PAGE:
Lack of media income remains a problem. Nevertheless these strategies are unlikely to compensate the lack of media income which is holding the club back. The lack of media income is and will remain a problem as long as Ajax is playing in a small country like the Netherlands. Clearly the club has been trying to market the right of its games itself but as long as it is a member of the Dutch National League, this will remain a problem. It’s only hope in this perspective would be the formation of a European Superleague or a merger of several national competitions. However, both seem to be far away at this moment.

Youth and consistency should be name of the game! As a conclusion one can state that Ajax is unlikely to enter the top 20 on a sustainable basis without regular Champions League performances and without putting more emphasis on the items discussed above. As the rich get richer and the poor get poorer, strategy should hence be into this direction. As Ajax is unable to generate sufficient income to attract the best players in the world, it should get back to its roots/values and brand identity; young technical players that can excite the crowd and stand for attractive football. As the club has potentially the biggest revenue base in The Netherlands, it should be able to attract the best young players and with this increased focus, it could possibly be active more often in the Champions League than it did during the last few years. Moreover by being a breeding ground of talent this could lead to an extra source of revenue. Only by being consistent going forward, such a scenario is possible. It is this way the club aims to be going. Consistency will hence be the proof of the pudding, let’s wait and see whether the club will be able to execute this.

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4 Responses to “Will Ajax be able to bridge the gap with the European top 20?”

  1. Maarten Says:

    ben je dus eigenlijk bang dat Real een bod doet op Ajax

  2. jan-kees.mons Says:

    No, seems pretty impossible. Ajax is well protected for a take-over, a take-over will never be accepted. It has just to look for alternative ways to increase revenues. Revenues remain most important given the high level of fixed costs. Expansion can hence only take place by increasing revenues. This in turn should leave the club better opportunities to buy new players or further improve the youth academies

  3. Roland Says:

    No, the Dutch league has a too small a domestic market to make up for the kind of money other larger national leagues can make through TV and sponsorship deals.One way might be to create a European league with clubs from several of the smaller European leagues and combine them to form one large league as the problems of a club like Ajax are not isolated.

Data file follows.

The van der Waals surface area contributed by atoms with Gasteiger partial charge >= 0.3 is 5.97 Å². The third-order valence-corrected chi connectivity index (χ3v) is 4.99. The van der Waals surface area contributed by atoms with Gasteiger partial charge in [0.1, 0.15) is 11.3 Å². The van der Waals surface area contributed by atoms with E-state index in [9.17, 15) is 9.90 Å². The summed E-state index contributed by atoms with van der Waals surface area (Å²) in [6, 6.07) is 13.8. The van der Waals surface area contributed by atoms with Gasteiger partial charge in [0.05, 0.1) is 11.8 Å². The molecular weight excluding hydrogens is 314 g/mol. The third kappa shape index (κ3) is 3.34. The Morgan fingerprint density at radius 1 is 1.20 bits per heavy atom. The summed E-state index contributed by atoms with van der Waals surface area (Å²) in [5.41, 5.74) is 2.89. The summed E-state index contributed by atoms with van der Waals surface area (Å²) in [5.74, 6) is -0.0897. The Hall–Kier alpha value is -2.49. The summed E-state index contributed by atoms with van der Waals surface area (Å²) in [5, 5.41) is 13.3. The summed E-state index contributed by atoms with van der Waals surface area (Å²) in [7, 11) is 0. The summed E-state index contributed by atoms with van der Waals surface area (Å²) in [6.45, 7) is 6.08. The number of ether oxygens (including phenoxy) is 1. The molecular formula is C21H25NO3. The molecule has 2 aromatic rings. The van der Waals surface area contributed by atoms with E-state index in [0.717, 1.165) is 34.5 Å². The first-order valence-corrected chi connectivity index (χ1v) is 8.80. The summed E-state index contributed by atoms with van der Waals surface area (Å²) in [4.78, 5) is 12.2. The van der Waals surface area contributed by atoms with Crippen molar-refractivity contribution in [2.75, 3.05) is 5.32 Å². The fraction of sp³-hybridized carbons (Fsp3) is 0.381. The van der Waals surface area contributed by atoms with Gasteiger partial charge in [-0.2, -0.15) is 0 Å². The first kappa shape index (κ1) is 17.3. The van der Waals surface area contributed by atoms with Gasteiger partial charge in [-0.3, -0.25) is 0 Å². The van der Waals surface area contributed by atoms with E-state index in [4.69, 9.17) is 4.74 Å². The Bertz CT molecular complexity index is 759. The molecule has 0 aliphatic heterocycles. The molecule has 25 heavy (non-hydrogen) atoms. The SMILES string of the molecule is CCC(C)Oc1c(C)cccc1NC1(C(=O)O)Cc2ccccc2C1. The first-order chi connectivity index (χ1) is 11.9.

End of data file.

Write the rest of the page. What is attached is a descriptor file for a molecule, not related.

Several years ago you heard noises about combining the Dutch and Belgian leagues but even combined these two leagues would make very little more then they currently make.

  4. jan-kees.mons Says:

    Hello Roland. I totally agree with your statement. Indeed problems are not isolated. I wrote a brief article on the problems in Dutch football on this site, where I also stated cross border competitions could be one of the solutions. However this won’t be easy to accomplish I am afraid given all kind of hurdles. Nevertheless it is time for UEFA to address this issue. Financial fair play may temporarily reduce differences but it does nothing for the current distribution of revenues to be distributed. Cross border competitions could be a solution but there are also others; A. The American model in which league competitiveness is the primary factor (i.e. draft system), but I am sure ECA will not support this option; B. A European competition of Europe’s strong clubs (in which local competitions can act as farmer leagues (see baseball USA), distribution of income to be allocated fairly. Nevertheless I am sure there are lots of parties unwilling to participate and protecting their own positions. Moreover I am afraid there will be all kind of legal European issues related to this subject. Anyway I agree with you, something has to be done, if not things will get increasingly boring in the smaller countries